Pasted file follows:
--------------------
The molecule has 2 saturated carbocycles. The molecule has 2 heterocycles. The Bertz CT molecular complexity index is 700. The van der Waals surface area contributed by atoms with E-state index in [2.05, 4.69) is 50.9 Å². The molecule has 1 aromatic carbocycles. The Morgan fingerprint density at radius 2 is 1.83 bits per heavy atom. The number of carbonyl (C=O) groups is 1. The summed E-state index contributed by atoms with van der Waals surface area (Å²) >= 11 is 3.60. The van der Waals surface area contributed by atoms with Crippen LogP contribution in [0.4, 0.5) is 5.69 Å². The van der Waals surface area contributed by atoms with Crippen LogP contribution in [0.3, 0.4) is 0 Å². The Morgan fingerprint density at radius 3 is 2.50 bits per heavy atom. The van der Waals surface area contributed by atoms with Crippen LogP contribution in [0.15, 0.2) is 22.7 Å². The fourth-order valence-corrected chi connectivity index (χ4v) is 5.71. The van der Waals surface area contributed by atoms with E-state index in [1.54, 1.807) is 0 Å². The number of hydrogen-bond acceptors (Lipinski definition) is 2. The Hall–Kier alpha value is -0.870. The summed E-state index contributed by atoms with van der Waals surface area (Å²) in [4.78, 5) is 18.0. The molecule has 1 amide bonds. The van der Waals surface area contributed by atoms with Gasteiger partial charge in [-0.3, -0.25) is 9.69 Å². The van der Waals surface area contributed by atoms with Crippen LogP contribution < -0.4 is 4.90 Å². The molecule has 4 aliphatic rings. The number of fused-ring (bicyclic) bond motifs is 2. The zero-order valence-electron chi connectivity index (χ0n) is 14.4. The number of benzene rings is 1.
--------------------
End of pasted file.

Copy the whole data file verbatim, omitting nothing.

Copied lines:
The molecule has 2 saturated carbocycles. The molecule has 2 heterocycles. The Bertz CT molecular complexity index is 700. The van der Waals surface area contributed by atoms with E-state index in [2.05, 4.69) is 50.9 Å². The molecule has 1 aromatic carbocycles. The Morgan fingerprint density at radius 2 is 1.83 bits per heavy atom. The number of carbonyl (C=O) groups is 1. The summed E-state index contributed by atoms with van der Waals surface area (Å²) >= 11 is 3.60. The van der Waals surface area contributed by atoms with Crippen LogP contribution in [0.4, 0.5) is 5.69 Å². The van der Waals surface area contributed by atoms with Crippen LogP contribution in [0.3, 0.4) is 0 Å². The Morgan fingerprint density at radius 3 is 2.50 bits per heavy atom. The van der Waals surface area contributed by atoms with Crippen LogP contribution in [0.15, 0.2) is 22.7 Å². The fourth-order valence-corrected chi connectivity index (χ4v) is 5.71. The van der Waals surface area contributed by atoms with E-state index in [1.54, 1.807) is 0 Å². The number of hydrogen-bond acceptors (Lipinski definition) is 2. The Hall–Kier alpha value is -0.870. The summed E-state index contributed by atoms with van der Waals surface area (Å²) in [4.78, 5) is 18.0. The molecule has 1 amide bonds. The van der Waals surface area contributed by atoms with Gasteiger partial charge in [-0.3, -0.25) is 9.69 Å². The van der Waals surface area contributed by atoms with Crippen LogP contribution < -0.4 is 4.90 Å². The molecule has 4 aliphatic rings. The number of fused-ring (bicyclic) bond motifs is 2. The zero-order valence-electron chi connectivity index (χ0n) is 14.4. The number of benzene rings is 1.